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January/February 2021 -   -  

50 Years Ago: 1971

February 1: Washington officials report a new allied operation in northwest South Vietnam, near the Khe Sanh Marine base. Secretary of Labor James Hodgson announces the formation of a national advisory committee for the “Jobs for Veterans” program.

February 2: Cambodian officials report that the Vietcong are moving back into the sanctuaries they left last summer after U.S. and South Vietnamese troops entered Cambodia.

February 3: Laotian Defense Minister Sisouk na Champassak announces that the North Vietnamese have begun a new offensive into his country. Three American servicemen are killed when their convoy is ambushed near Nha Trang. The South Vietnamese government says 10,000 of its troops are engaged in an offensive in Cambodia to clear out new Vietcong sanctuaries. The U.S. is providing air support. Senate leaders of both parties speak out against the news embargo imposed on the fighting near Khe Sanh.

February 4: The U.S. command discloses that American and South Vietnamese troops launched a major offensive on January 30 called Operation Dewey Canyon II into the northwest corner of South Vietnam. The news embargo in the area is lifted. The Cambodian military command says its troops are participating in the new South Vietnamese offensive to wipe out Vietcong sanctuaries there. Laotian Prime Minister Souvanna Phouma announces he will protest the new North Vietnamese incursion launched into his country. In Paris, South Vietnam defends the operations by accusing North Vietnam of threatening its security through aggression in Cambodia and Laos.

February 5: Informed sources say a drive into Laos by South Vietnamese troops is “imminent.”

February 6: Thousands of South Vietnamese soldiers mass a few miles from the border with Laos. A Pathet Lao spokesman tells Kyodo News Agency in Tokyo that South Vietnamese troops, supported by American firepower, are now 20 miles into Laos. U.S. officials refuse to comment. The U.S. command reports one battle death and four deaths from accidents in Operation Dewey Canyon II. A Government Accounting Office report concludes that half the money from AID that is supposed to go for refugee health programs in Laos is being spent on military operations directed by the CIA. 1st Lt. William Calley, Jr., is released from Walter Reed Army Medical Center after undergoing a sanity board hearing.

February 8: South Vietnamese troops cross the Laotian border to strike at the North Vietnamese supply routes on the Ho Chi Minh Trail. In a statement, South Vietnamese President Nguyen Van Thieu calls the move an “act of legitimate self-defense.” The U.S. command says no U.S. troops will enter Laos, but they will provide artillery support from South Vietnam, along with unlimited air support. The State Department defends the action as protecting “the security and safety of American forces in Vietnam,” and contends “this limited operation is not an enlargement of the war.” Laotian Premier Phouma says that although the North violated the neutrality of Laos first, it does not “constitute a justification for the entry of other protagonist troops in Laos.” He demands all foreign troops withdraw immediately. The U.S. command announces troop strength in South Vietnam is down to 335,000. The Harrisburg 6—including Reverends Philip and Daniel Berrigan—charged with conspiring to kidnap Henry Kissinger and to blow up federal buildings, plead not guilty.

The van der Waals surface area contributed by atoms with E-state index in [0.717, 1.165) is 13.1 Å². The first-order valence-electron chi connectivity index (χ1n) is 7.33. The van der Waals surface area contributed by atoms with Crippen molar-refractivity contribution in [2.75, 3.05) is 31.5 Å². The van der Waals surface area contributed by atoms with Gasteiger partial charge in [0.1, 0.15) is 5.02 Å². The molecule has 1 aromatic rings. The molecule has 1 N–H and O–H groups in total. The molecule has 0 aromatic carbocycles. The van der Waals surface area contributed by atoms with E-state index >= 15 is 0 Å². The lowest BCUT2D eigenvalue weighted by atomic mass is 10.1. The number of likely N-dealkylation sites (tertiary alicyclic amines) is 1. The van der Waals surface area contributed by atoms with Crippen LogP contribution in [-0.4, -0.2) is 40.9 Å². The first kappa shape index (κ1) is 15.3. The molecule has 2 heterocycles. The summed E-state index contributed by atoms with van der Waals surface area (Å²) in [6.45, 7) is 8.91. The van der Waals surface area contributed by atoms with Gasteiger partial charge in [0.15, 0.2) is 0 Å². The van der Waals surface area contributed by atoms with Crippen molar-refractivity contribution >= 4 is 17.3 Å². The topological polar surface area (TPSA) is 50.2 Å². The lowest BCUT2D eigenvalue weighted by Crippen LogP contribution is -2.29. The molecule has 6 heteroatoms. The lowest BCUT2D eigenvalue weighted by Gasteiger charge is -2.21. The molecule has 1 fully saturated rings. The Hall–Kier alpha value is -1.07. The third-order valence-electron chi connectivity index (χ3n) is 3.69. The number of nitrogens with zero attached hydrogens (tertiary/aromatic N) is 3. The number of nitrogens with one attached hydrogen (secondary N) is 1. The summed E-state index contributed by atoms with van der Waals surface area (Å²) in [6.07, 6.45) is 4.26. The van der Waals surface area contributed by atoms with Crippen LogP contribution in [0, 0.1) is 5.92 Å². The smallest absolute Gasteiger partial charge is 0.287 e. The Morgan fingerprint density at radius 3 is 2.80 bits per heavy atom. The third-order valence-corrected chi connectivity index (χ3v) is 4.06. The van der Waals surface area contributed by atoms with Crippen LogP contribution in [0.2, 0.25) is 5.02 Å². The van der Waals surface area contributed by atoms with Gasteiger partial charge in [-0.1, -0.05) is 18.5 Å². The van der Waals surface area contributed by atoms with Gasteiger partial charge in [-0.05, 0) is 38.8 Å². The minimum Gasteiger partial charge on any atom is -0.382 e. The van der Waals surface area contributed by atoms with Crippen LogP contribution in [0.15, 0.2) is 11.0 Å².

February 9: Secretary of Defense Melvin Laird tells the Senate and House Armed Services Committees that the incursion into Laos will help shorten the war and ensure an American troop withdrawal.

Photo by Christopher Jensen/Getty Images

US Army soldier reads a novel during a stoppage along Route 9 during Operation
Lam Son 719, February 10, 1971.

February 10: The U.S. command changes the code name for Operation Dewey Canyon II to Lam Son 719. Four Americans are reported killed in northern South Vietnam in three shelling attacks. South Vietnamese Vice President Nguyen Cao Ky says his country’s troops will probably stay in Laos until May and may go back in again next year to ensure South Vietnam’s safety. A helicopter carrying four news photographers—Larry Burrows (Life), Henri Huet (AP), Kent Potter (UPI), and Keisaburo Shimamoto (Pan-Asian Newspaper Alliance)—and seven South Vietnamese, is shot down in Laos. Reports say the 58-year-old leader of Cambodia, Gen. Lon Nol, suffered a stroke on February 8. Sen. Jacob Javits (R-N.Y.) introduces a bill to limit the president’s authority to commit U.S. troops without congressional approval. Secretary of State William Rogers says the U.S. will support “any kind of conference, in any format,” to bring peace to Southeast Asia.